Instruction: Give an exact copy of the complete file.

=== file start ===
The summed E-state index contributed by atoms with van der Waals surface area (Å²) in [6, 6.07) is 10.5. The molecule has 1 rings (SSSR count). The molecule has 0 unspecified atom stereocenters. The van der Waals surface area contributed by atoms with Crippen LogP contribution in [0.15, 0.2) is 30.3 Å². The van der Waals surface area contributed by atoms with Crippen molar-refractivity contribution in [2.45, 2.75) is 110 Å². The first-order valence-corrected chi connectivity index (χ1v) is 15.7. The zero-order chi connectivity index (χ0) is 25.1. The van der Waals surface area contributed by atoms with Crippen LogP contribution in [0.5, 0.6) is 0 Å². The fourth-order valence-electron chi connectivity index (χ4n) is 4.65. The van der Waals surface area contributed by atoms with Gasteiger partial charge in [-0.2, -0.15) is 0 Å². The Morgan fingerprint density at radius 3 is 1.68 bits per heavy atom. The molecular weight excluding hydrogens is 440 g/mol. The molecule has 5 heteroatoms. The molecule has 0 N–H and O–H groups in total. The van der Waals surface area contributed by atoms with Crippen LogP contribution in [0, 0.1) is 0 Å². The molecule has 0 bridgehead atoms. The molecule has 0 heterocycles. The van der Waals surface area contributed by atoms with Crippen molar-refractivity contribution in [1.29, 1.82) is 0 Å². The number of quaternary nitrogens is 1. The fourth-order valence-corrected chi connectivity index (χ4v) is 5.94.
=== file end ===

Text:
The summed E-state index contributed by atoms with van der Waals surface area (Å²) in [6, 6.07) is 10.5. The molecule has 1 rings (SSSR count). The molecule has 0 unspecified atom stereocenters. The van der Waals surface area contributed by atoms with Crippen LogP contribution in [0.15, 0.2) is 30.3 Å². The van der Waals surface area contributed by atoms with Crippen molar-refractivity contribution in [2.45, 2.75) is 110 Å². The first-order valence-corrected chi connectivity index (χ1v) is 15.7. The zero-order chi connectivity index (χ0) is 25.1. The van der Waals surface area contributed by atoms with Crippen LogP contribution in [0.5, 0.6) is 0 Å². The fourth-order valence-electron chi connectivity index (χ4n) is 4.65. The van der Waals surface area contributed by atoms with Gasteiger partial charge in [-0.2, -0.15) is 0 Å². The Morgan fingerprint density at radius 3 is 1.68 bits per heavy atom. The molecular weight excluding hydrogens is 440 g/mol. The molecule has 5 heteroatoms. The molecule has 0 N–H and O–H groups in total. The van der Waals surface area contributed by atoms with Crippen LogP contribution in [0, 0.1) is 0 Å². The molecule has 0 bridgehead atoms. The molecule has 0 heterocycles. The van der Waals surface area contributed by atoms with Crippen molar-refractivity contribution in [1.29, 1.82) is 0 Å². The number of quaternary nitrogens is 1. The fourth-order valence-corrected chi connectivity index (χ4v) is 5.94.